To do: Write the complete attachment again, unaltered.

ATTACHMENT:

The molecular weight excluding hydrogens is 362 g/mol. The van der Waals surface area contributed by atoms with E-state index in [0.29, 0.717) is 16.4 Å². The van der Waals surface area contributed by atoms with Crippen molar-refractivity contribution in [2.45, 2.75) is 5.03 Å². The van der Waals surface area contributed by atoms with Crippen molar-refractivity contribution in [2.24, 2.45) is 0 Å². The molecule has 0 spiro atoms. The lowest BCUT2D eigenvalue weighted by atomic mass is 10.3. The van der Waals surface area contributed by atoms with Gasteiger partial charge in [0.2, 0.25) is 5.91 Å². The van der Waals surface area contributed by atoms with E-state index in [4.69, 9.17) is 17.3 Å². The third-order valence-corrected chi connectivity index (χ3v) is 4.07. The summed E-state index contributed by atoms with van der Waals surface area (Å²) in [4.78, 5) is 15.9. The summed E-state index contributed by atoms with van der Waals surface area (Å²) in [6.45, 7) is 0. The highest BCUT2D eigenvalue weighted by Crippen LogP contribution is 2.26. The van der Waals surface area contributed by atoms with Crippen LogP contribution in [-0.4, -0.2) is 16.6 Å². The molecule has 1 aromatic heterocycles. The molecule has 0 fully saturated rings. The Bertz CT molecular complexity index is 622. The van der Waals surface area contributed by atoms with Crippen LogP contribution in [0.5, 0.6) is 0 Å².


The molecular weight excluding hydrogens is 362 g/mol. The van der Waals surface area contributed by atoms with E-state index in [0.29, 0.717) is 16.4 Å². The van der Waals surface area contributed by atoms with Crippen molar-refractivity contribution in [2.45, 2.75) is 5.03 Å². The van der Waals surface area contributed by atoms with Crippen molar-refractivity contribution in [2.24, 2.45) is 0 Å². The molecule has 0 spiro atoms. The lowest BCUT2D eigenvalue weighted by atomic mass is 10.3. The van der Waals surface area contributed by atoms with Gasteiger partial charge in [0.2, 0.25) is 5.91 Å². The van der Waals surface area contributed by atoms with E-state index in [4.69, 9.17) is 17.3 Å². The third-order valence-corrected chi connectivity index (χ3v) is 4.07. The summed E-state index contributed by atoms with van der Waals surface area (Å²) in [4.78, 5) is 15.9. The summed E-state index contributed by atoms with van der Waals surface area (Å²) in [6.45, 7) is 0. The highest BCUT2D eigenvalue weighted by Crippen LogP contribution is 2.26. The van der Waals surface area contributed by atoms with Crippen LogP contribution in [-0.4, -0.2) is 16.6 Å². The molecule has 1 aromatic heterocycles. The molecule has 0 fully saturated rings. The Bertz CT molecular complexity index is 622. The van der Waals surface area contributed by atoms with Crippen LogP contribution in [0.5, 0.6) is 0 Å².